The researchers studied the glow from the turbulent planet WASP-43b, located 260 light-years away, using spectroscopy and by observing its rotation, they succeeded in showing exactly where and how much of water is present in its atmosphere.
The amount of water found in the planet was same as estimated by the scientists based on factors such as the chemical compositions. The study show the exoplanet is a place of extremes, where winds move at the speed of sound and the day is as hot as 3,000F (1,649C) and night temperatures below 1,000F (538C).
However, according to NASA, the water (if any) at the planet should be already vaporized since it’s very close to the dwarf star around which it completes its orbit.
“Water is thought to play an important role in the formation of giant planets, since comet-like bodies bombard young planets, delivering most of the water and other molecules that we can observe,” said Jonathan Fortney, a member of the team from the University of California, Santa Cruz.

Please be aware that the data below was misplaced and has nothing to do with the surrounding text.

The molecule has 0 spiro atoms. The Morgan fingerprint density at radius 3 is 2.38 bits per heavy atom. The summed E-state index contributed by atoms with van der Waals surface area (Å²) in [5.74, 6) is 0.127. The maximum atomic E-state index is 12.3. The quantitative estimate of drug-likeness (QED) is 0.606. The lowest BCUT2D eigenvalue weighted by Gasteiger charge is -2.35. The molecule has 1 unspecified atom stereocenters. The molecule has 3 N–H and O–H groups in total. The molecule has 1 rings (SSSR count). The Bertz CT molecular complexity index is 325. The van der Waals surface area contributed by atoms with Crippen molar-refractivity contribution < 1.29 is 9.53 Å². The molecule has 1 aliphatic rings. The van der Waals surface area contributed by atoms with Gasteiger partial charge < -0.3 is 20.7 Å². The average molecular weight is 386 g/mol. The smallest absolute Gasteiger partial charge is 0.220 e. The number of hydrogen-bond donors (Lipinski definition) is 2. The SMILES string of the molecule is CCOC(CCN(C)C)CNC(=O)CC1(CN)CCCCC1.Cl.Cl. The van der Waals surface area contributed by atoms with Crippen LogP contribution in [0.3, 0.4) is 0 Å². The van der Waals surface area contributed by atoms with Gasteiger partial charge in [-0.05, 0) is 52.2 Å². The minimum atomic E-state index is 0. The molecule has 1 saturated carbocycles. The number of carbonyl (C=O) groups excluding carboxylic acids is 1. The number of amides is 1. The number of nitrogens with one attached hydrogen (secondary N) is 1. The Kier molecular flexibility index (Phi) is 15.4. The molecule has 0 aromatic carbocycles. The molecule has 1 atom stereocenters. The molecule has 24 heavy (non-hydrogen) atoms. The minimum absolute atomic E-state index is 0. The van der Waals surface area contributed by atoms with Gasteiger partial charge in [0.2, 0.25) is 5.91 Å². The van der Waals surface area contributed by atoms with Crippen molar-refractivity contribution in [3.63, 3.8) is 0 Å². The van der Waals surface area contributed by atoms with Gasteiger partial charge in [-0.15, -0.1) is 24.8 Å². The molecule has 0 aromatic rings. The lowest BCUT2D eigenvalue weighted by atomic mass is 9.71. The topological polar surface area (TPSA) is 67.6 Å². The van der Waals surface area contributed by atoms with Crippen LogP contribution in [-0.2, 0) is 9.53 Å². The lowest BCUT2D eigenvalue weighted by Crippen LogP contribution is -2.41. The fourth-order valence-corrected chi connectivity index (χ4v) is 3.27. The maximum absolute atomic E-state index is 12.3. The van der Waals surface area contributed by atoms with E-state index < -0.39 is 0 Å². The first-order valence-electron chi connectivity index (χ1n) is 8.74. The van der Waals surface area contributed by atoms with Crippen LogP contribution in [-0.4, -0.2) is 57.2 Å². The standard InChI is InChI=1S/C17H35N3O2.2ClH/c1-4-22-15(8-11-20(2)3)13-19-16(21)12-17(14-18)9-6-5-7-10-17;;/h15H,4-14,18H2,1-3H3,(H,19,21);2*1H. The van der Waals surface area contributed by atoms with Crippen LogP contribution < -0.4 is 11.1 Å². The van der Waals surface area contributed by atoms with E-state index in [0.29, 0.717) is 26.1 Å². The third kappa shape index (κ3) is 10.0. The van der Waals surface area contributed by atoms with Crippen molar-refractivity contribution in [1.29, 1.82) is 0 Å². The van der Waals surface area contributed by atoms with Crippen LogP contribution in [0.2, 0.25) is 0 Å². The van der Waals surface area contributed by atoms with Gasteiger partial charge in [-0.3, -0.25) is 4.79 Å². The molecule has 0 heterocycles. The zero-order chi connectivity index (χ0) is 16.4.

“These measurements have opened the door for new kinds of ways to compare the properties of different types of planets,” said team leader Jacob Bean of the University of Chicago.
According to our sources, the planet is the same size as Jupiter but is twice dense as the planet. Interestingly, the planet takes only 19 hours to complete the orbit since it is very close to its star.
Let us know your opinion on “Water found on distant exoplanet” and subscribe to our newsletter to get insightful stories daily in your inbox.